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I Free Groups - Dmmit & Fooote - Section 6.3

  1. Apr 7, 2016 #1
    I am reading Dummit and Foote's book: Abstract Algebra ... ... and am currently focused on Section 6.3 A Word on Free Groups ...

    I have a basic question regarding the nature and character of free groups ...

    Dummit and Foote's introduction to free groups reads as follows:


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    In the above text, Dummit and Foote write the following:

    " ... ... The basic idea of a free group ##F(S)## generated by a set ##S## is that there are no satisfied by any of the elements in ##S## (##S## is "free"of relations.) ... ... "


    Dummit and Foote then show how to construct ##F(S)## as the set of all words (together with inverses) ... but they do not seem to prove that given that ##F(S)## contains all words in ##S## there are no relations satisfied by any of the elements in ##S## ... ...

    Is the lack of a rigorous proof because the lack of any such relations is obvious ... ?

    Can someone please help clarify this situation ...?

    Peter
     

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  3. Apr 7, 2016 #2

    Samy_A

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    That there is no relation satisfied by the elements of S is a given, it can't be proved.
    It means that a word like abc-1b-1a can't be simplified (assuming a, b, c stand for different elements of S).
     
  4. Apr 7, 2016 #3

    Thanks for the help Samy ...

    I must say that I am a little surprised the D&F assert something (which does not have the status of an axiom) as true ... but it cannot be proven ...

    Peter
     
  5. Apr 7, 2016 #4

    Samy_A

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    You seem to be overthinking this. :oldsmile:

    They simply mean that the elements of S are to be treated as abstract symbols, without any intrinsic meaning. That's why a word like ##abc^{-1}b^{-1}## is just that.
    The only simplification (or reduction) you have to make to get a well defined free group is reducing a word like ##acc^{-1}b^{-1}## as follows: ##acc^{-1}b^{-1}=ab^{-1}##.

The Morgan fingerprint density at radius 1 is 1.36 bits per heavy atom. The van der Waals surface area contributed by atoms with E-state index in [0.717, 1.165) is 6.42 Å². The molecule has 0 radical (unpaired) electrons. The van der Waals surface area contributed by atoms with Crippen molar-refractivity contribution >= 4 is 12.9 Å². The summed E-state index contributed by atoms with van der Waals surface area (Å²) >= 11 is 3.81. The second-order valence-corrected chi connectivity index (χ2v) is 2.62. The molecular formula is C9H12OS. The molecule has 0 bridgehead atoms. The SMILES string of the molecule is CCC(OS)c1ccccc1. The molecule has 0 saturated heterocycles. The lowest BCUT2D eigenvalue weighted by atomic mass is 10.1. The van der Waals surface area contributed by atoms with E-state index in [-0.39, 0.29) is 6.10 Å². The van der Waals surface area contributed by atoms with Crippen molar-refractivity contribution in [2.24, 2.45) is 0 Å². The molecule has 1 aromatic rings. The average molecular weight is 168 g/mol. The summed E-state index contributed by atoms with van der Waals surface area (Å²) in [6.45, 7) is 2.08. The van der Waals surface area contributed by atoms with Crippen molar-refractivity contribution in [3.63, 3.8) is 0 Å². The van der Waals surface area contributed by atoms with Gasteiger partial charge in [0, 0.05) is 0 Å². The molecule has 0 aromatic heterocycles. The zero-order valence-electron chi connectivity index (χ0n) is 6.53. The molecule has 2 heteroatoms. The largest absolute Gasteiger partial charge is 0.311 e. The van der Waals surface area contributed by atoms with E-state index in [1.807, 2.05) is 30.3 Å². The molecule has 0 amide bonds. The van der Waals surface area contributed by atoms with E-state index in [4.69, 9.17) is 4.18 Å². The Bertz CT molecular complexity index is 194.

Last edited: Apr 7, 2016
  6. Apr 7, 2016 #5

    lavinia

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    Given any group, any product ##g^{k_{1}}_{1}...g^{k_{n}}_{n}## of its elements determines some other element of the group. .

    In an arbitrary group, not all such products represent different elements. For instance in an abelian group ##a^{n}b^{m}## is the same as ##b^{m}a^{n}##. When two different products or "words" represent the same element of the group, this is called a relation. A relation can always be expressed as a product word that equals the identity. For instance for the abelian group ##b^{m}a^{n}b^{-m}a^{-n}## is a relation.

    As Sammy_A pointed out one excludes from the definition of relation trivial expressions that are true for all groups.

    So abtractly one can think of a group as the group of all finite length words ##g^{k_{1}}_{1}...g^{k_{n}}_{n}## modulo the normal subgroup of its relations.

    If the subgroup of relations is trivial, then the group is just all finite length words with multiplication given by concatenation of words. This is called a free group.
     
    Last edited: Apr 7, 2016
  7. Apr 7, 2016 #6

    mathwonk

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    the essential property of a free group F(S) on the set S, is its "mapping property", the fact that every function from S to any group G extends to a group homomorphism from F(S) to G. If you prove that, it is equivalent to saying there are no non trivial relations among the elements of S. I presume they do prove that.

    actually the statement you reference above from DF about "no relations" is a bit imprecise. indeed as pointed out here there are relations, but they are the ones imposed by the group axioms. a relation is simply given by two different words that are equal. by definition such pairs are given by "reducing" one word to another. so a more correct statement would be that there are no "non trivial" relations, in the sense that no two reduced words are equal. but this is true by definition of F(S) since DF define F(S) to be the set of all reduced words.

    so the hard part of their approach is proving associativity, since by definition, the product of two reduced words is the reduction of their concatenation. and if you have three words, there are two orders in which to concatenate them, i.e. you must show that Red(Red(AB).C) = Red(A.Red(BC)).

    I think Mike Artin makes it much clearer in his book Algebra, by simply proving that each word has a unique reduced form, no matter what order you reduce it in. Then since concatenation of words is obviously associative, you get associativity of reduced words as well. I think others have said essentially the same thing above. The treatment in DF is so hard to read my eyes just blur looking at it.
     
    Last edited: Apr 7, 2016
  8. Apr 7, 2016 #7
    Samy, Lavinia, mathwonk ... ...

    Thanks so much for your help ...

    I now have a much better understanding of what is happening regarding free groups ...

    Am still reflecting on what you have written ...

    Peter
     
  9. Apr 7, 2016 #8

    WWGD

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    They're giving away free groups!!! :).
     
  10. Apr 8, 2016 #9

    lavinia

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    Yeah but you can't commute there to get them.
     
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